Adios, Dora

11 Aug Adios, Dora

I’ve tried (unsuccessfully) to avoid television in our house. I had grand ideas about my kids making it to kindergarten having not laid eyes on the boob tube. We own a TV, but don’t have an antenna or any kind of cable/satellite feed into it. It’s hooked up to a DVD player and hidden in an armoire. Simple to ignore, right?

Yes. Simple. Until about a year ago when I realized just how intense it is parenting a toddler–and what a welcome reprieve 30 minutes of relative quiet can be–and I caved.

Add to that the convenience of iTunes and live streaming videos online, and rarely a day goes by that B doesn’t watch some toddler programming. This summer, with the move, flying on airplanes, videos on my iPhone, plus no friends to play with in AZ…blah blah blah….it finally happened. B got hooked on Dora the Explorer.

Correction: B became Dora.

We’d be driving in the car, and she say out of nowhere, “Mom, if you see a sneaky fox, yell Swiper!”

Or, she’d call me Boots (the monkey). Or Benny (the bull). Miles was renamed Swiper. And oh, the constant Dora monologues….at dinnertime, at play time, or in the grocery store, at full volume she’d launch into a whole conversation with herself:

“What a FUN trip today! What was your favorite part? I liked that too. Gracias! Thanks for helping!”

I could almost tolerate it (Dora is pretty upbeat), until B started saying she couldn’t go to sleep at naptime or bedtime because Swiper might swipe her stuff while she wasn’t looking.

She once cried out for me at 3AM, and when I stumbled into her room half-awake to see what was wrong, she said something about a polka-dotted robot butterfly chasing her and a troll bridge that we had to get over. It was a full-on Dora acid trip.

Another time, as a joke, Kris called B “Elmo” and she totally FREAKED out. “NOOOOO! I DORA, DADDY!! NO ELMO! D-D-D-D-DORA…”

And then there was her need to carry a map and backpack everywhere. It became just too much.

Did I mention this all took place over the course of just a month of Dora exposure?

So, yesterday, the Nick Jr. website was down and I took the opportunity to tell B that Dora is broken. And she may never be fixed. It was one of those spontaneous parenting decisions that I immediately questioned the wisdom of. I was essentially telling her that Dora is dead. And, for me, that means never using another Dora video as a crutch ever again.

Oh, the tears. The tears! (hers, not mine). But they only lasted a few minutes, thankfully, until I suggested we play with play dough instead. I was actually amazed at her resiliency. And today, when she asked for Dora, I said “oh, sorry honey. Dora’s still broken.” And B sighed and then asked to play with play dough.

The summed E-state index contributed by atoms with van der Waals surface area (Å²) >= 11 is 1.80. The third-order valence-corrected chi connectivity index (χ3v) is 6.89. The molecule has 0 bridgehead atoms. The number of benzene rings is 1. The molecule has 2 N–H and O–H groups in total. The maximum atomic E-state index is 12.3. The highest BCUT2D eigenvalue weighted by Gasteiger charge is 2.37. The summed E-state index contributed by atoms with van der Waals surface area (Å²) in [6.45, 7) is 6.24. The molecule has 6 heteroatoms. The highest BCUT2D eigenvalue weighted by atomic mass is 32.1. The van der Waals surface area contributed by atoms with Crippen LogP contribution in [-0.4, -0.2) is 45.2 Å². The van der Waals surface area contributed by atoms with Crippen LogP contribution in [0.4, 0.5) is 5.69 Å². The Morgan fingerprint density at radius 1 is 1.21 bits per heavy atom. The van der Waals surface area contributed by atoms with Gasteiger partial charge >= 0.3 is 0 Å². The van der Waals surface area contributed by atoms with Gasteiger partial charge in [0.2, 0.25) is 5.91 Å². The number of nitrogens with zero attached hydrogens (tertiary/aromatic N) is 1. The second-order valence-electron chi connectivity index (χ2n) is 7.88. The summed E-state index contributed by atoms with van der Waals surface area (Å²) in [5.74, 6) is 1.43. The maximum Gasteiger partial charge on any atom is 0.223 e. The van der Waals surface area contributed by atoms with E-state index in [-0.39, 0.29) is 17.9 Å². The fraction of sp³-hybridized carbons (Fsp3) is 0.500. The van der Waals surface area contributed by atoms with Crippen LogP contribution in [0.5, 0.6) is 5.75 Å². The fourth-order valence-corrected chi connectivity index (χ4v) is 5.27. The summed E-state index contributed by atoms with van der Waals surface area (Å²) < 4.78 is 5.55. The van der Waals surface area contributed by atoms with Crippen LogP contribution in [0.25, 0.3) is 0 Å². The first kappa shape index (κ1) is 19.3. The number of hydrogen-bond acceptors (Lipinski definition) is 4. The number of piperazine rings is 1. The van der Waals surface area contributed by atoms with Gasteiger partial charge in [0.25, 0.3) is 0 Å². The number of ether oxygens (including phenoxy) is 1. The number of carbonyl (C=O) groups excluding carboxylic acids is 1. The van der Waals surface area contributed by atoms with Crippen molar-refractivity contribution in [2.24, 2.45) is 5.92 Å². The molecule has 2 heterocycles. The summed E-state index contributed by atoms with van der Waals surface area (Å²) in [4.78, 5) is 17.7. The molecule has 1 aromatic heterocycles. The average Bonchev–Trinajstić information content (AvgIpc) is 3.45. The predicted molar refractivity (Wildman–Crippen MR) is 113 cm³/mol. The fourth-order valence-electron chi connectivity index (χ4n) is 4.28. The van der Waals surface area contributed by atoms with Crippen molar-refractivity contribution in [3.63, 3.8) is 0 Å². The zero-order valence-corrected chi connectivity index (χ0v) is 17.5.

This doesn’t mean I’m totally anti-TV again. With the intense summer heat and lack of a routine in our new town, I still lean heavily on that distraction. We’re just switching back to Sesame Street for a while.

I think I can handle living with Cookie Monster or Big Bird….(can I??)

What about you? How do you handle the TV issue with your kids? Any shows you’ve banned? Any shows you think are good for children?

  • Jessica S.
    Posted at 00:49h, 12 August Reply

    We love Veggie Tales, but had to ban 3-2-1 Penguins… it seems a little over my kids’ heads (they’re 3 and 4). They ended up acting out the naughty part and not really getting the correction part at the end. We also love old classics… Sound of Music, Mary Poppins (broken up into little pieces). We actually banned Sesame Street because my girls seemed to have a bad attitude for awhile every time we watched it. Curious George and Martha Speaks seem to be alright, too.

  • Miss M!
    Posted at 02:25h, 12 August Reply

    That’s funny! I’m scared to let my almost 2 year old watch those things because they do get hooked so fast. I will let him play with the Kideos app on my iPhone but that’s it for the kid programming. Sometimes he’ll watch the same 2 minute clip five times in a row, but they’re pretty good about changing up the stuff on the home page every couple of weeks. We don’t watch tv during the day at all.

  • Sassy
    Posted at 13:30h, 12 August Reply

    I too envisioned a media free environment for my kids. I started to cave with Baby Einstein when Jonathan was 2 because his dad deployed and I need 30 minutes to get dinner cooked. Then, when I was pregnant again, I really caved. Our limit, though, is only one thing a day. At age 6 it’s getting harder to find stuff that interests him and yet still remains innocent. Adam (age 2) LOVES Barney and I have to say he’s not too bad. At least he teaches good things like having manners and being a good friend. We like Thomas, of course, and Bob the Builder too. Sorry, they’re all boy-friendly. I do like most PBS shows and am not a big fan of Nickelodean shows.

  • Sassy
    Posted at 13:30h, 12 August Reply

    Oooh. And Veggie Tales is a good one too.

  • Rachael
    Posted at 16:37h, 12 August Reply

    We don’t have a tv either…just our laptops. Ethan can watch shows occasionally (ie – in a blue moon), like Handy Manny, or Imagination Movers. Dora and Diego are banned :)
    We check movies out from the library – like Signing Time, or something “educational” – like cowboys.
    Boy I sound boring. But my kids have a GREAT imagination!!!!

  • Timmi
    Posted at 18:49h, 08 September Reply

    I laughed out loud to this story. Hubby thinks I’m a weirdo now. Thank goodness Chloe never got this bad. We too only let her watch what’s on Netflix as this is the only form of tv we get as well. I also tried to avoid Dora and Diego for as long as possible, but its for freakin hard! She actually tires of these shows, whew! We have banned things like Lilo and Stich and Spongebob, as these make her mouthy.

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